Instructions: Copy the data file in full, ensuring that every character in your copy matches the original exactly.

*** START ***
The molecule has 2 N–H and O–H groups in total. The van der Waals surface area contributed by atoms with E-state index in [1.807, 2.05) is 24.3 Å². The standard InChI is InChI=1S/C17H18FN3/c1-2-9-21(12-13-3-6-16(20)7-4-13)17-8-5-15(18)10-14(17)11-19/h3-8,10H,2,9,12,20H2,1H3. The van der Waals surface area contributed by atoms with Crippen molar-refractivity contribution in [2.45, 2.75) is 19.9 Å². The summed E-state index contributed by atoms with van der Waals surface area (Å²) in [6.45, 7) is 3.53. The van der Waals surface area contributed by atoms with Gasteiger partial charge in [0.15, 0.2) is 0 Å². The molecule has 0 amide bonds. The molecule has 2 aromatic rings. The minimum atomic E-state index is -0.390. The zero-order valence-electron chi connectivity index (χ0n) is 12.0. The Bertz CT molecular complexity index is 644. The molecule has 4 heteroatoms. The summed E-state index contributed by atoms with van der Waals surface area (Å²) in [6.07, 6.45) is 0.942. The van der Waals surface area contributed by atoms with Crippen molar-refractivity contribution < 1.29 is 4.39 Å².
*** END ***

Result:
The molecule has 2 N–H and O–H groups in total. The van der Waals surface area contributed by atoms with E-state index in [1.807, 2.05) is 24.3 Å². The standard InChI is InChI=1S/C17H18FN3/c1-2-9-21(12-13-3-6-16(20)7-4-13)17-8-5-15(18)10-14(17)11-19/h3-8,10H,2,9,12,20H2,1H3. The van der Waals surface area contributed by atoms with Crippen molar-refractivity contribution in [2.45, 2.75) is 19.9 Å². The summed E-state index contributed by atoms with van der Waals surface area (Å²) in [6.45, 7) is 3.53. The van der Waals surface area contributed by atoms with Gasteiger partial charge in [0.15, 0.2) is 0 Å². The molecule has 0 amide bonds. The molecule has 2 aromatic rings. The minimum atomic E-state index is -0.390. The zero-order valence-electron chi connectivity index (χ0n) is 12.0. The Bertz CT molecular complexity index is 644. The molecule has 4 heteroatoms. The summed E-state index contributed by atoms with van der Waals surface area (Å²) in [6.07, 6.45) is 0.942. The van der Waals surface area contributed by atoms with Crippen molar-refractivity contribution < 1.29 is 4.39 Å².